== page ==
Shakhtar were aware that their possession game carried risks along with it, especially against a high-pressing outfit like City, but they persisted. They continued to generate the odd chance on goal, and by way of pouring forward in attack, their fullbacks, and especially Ismaily, gave Pep’s men plenty to ponder. In fact, they had four first-half shots to City’s five, so it’s safe to say that their strategy was paying dividends. Eventually, however, this aggressive, forward-thinking approach would prove to be their undoing, as they attempted to break 48 minutes into the game.

Maybe it was a slight lack of sharpness following the half-time interval, or maybe it was just a sloppy touch, but when Marlos received a pass from Fred in the central midfield zone, he failed to find a teammate. He tried to give it back to Fred, but he overhit the pass. De Bruyne latched on and quickly found Silva. The Spaniard then brought the ball forward, rode a tackle from Fred and looked up. He saw De Bruyne filtering into a pocket on the edge of the area, and with Shakhtar desperately out of position after the turnover, Silva had no trouble finding his wide-open teammate. De Bruyne took a single touch, allowing the ball to trickle across onto his favoured right foot, before belting a swerving shot at goal. It powered into the right-hand corner of the net, and Pyatov could do little but look on as it did so.

In a lot of ways, this moment encapsulated the way the game went. City had plenty of the ball and plenty of players in attack up until then, but due to Shakhtar’s combination of organisation and tenacity in defence, they struggled to penetrate Paulo Fonseca’s side in slower periods of build-up play. Instead, they had to use Shakhtar’s aggression against them, waiting for the Miners to come out of their defensive positions before pouncing against an unset defence.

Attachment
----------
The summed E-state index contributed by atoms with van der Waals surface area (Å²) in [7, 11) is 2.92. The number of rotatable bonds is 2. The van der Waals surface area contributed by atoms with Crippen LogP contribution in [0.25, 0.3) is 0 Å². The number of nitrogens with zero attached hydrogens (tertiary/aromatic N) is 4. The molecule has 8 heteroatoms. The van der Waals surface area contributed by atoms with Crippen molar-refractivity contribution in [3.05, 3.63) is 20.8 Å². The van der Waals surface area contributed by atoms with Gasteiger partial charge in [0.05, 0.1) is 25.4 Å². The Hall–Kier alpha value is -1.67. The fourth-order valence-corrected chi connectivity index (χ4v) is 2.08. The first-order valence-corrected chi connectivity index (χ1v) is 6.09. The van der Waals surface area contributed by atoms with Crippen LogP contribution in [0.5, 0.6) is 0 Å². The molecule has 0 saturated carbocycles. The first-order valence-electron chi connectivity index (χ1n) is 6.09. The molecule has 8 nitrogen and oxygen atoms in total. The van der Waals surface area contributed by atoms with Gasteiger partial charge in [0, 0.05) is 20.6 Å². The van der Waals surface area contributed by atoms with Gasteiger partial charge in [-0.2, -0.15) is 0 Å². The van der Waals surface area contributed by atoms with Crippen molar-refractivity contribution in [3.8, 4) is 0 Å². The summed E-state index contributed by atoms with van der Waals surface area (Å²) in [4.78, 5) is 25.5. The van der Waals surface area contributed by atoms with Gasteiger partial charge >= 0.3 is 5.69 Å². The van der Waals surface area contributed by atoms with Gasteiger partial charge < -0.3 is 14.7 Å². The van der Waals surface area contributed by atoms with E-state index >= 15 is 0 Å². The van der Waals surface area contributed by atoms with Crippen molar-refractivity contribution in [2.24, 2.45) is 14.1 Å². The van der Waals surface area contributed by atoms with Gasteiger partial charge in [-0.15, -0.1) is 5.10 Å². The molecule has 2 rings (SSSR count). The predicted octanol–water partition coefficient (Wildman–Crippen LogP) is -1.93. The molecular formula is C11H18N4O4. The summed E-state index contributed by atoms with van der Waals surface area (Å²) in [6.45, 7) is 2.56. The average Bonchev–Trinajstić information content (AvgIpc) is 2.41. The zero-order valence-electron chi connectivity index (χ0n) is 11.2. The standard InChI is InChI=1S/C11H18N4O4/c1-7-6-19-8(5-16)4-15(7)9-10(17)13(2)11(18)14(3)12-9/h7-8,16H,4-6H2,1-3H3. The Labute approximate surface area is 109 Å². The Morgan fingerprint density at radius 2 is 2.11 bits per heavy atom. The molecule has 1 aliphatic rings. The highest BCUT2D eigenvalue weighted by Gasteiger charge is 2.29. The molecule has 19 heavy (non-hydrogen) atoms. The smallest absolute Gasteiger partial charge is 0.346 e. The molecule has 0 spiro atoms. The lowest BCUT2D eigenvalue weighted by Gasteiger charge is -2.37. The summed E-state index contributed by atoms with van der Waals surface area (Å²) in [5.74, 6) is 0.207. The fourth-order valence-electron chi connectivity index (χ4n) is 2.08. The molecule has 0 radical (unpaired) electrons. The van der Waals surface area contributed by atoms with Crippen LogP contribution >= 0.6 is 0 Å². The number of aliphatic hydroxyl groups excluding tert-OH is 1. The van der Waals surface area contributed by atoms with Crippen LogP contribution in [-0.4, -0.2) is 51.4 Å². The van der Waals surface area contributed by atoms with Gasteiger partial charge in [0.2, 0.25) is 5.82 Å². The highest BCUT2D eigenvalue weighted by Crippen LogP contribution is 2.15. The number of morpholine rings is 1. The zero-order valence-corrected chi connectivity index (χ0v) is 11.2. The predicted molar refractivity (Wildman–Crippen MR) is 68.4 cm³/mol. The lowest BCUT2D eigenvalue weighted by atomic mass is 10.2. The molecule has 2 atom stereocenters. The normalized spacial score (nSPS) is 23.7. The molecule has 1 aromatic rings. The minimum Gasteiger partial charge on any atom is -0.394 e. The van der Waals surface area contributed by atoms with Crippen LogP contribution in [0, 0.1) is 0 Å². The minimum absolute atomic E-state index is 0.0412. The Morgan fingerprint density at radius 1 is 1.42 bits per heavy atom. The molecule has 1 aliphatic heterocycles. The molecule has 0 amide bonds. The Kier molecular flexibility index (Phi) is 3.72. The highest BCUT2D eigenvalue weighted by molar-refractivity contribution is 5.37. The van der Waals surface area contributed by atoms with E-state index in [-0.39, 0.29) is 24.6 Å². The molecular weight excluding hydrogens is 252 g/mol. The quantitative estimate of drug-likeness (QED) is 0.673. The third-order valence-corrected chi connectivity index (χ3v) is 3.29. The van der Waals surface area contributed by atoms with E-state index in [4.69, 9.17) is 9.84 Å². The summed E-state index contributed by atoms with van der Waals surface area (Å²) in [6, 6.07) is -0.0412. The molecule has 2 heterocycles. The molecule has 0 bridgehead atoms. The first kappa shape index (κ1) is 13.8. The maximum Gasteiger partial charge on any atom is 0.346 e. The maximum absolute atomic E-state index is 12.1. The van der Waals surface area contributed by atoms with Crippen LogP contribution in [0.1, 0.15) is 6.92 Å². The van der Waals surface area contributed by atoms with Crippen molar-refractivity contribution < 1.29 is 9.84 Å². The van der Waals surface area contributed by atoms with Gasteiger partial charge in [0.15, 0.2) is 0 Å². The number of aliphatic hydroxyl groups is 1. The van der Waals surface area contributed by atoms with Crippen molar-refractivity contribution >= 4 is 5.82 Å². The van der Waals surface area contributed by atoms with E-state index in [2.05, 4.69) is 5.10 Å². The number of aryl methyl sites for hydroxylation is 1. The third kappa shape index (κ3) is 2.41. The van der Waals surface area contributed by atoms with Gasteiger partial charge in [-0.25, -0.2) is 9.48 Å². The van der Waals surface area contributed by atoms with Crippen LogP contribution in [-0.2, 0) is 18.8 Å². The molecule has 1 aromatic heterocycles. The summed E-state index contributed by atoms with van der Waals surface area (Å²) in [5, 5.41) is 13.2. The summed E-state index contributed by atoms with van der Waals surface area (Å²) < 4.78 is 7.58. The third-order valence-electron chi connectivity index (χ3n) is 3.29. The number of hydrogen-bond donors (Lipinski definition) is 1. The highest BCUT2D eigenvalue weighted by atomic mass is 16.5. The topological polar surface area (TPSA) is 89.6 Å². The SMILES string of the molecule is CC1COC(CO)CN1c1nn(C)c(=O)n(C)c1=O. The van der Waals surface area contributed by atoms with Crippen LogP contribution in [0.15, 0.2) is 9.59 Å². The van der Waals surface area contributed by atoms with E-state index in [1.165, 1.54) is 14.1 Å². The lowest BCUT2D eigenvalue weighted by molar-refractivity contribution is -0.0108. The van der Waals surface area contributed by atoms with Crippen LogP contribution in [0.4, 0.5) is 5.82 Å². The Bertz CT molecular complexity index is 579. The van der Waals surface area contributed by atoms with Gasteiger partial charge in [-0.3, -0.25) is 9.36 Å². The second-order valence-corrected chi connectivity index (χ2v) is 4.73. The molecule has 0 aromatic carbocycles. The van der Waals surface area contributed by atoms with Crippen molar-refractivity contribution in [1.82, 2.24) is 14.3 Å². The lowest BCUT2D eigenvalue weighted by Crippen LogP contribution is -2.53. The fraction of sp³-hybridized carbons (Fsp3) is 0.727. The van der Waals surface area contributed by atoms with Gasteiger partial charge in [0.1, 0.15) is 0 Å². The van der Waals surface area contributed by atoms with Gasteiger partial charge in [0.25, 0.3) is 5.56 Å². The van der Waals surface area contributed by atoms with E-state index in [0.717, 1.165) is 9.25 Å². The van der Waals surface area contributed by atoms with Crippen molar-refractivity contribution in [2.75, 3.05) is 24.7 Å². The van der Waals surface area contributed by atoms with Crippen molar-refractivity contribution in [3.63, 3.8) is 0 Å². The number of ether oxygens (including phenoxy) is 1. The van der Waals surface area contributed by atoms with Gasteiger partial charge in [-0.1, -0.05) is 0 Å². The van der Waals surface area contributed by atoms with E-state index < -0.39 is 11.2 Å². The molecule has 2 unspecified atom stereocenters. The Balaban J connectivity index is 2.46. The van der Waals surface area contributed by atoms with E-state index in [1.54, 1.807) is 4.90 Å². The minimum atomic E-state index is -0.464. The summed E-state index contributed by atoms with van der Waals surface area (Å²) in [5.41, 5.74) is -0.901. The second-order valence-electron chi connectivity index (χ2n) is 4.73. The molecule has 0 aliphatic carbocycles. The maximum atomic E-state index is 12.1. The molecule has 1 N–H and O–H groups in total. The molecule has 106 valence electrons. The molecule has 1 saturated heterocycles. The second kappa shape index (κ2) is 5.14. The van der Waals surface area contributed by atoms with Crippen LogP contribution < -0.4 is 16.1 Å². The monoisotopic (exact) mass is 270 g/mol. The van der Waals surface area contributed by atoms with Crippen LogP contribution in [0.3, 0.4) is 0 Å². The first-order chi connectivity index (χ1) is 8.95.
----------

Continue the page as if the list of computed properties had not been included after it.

Of course, it’s important to note that, as the match continued, City managed to do a bit more in attack. They started to take advantage of their right-hand side, and with attackers running in behind Shakhtar’s highish line, they got into the space behind the defence a couple of times. De Bruyne, who hit a huge number of unsuccessful through balls, had his brightest passing play in the 69th minute, when he charged in behind the Shakhtar defence to latch onto a Walker through ball. He then slid a cross back inside for substitute Raheem Sterling, who missed a sitter. A bit later on, though, City would score from a near-identical move, as another replacement, Bernardo Silva, sprinted in behind to pounce upon a killer pass from Sterling. The Englishmen then made a run of his own to surge into the area, and once Bernardo noticed that effort, he cut the ball back into the goalmouth to allow Sterling to score.

That move polished the result for City, and at 2-0 in the 90th minute, they had scored the sealer. To get to that point, though, they needed to work hard. They weren’t overly proficient at creating opportunities in open play, and they had to make the most of their chances in transition. This dynamic had as much to do with Shakhtar’s quality as it had to do with anything else, but City were nonetheless impressive against tough, or, as Guardiola put it, “amazing” opposition. They may have had to wait until the 90th minute in order to score a second, but with guys like Fernandinho producing strong showings to go with the bits of exceptional quality higher up the pitch, this was a solid night for the English team.

In a high-octane game of ebb-and-flow, City did enough to get their win. It certainly didn’t mirror their free-scoring Premier League performances, but that ability to get the job done against strong opposition will have been just as satisfying for Guardiola and his players. In some ways, maybe it would’ve been even more so.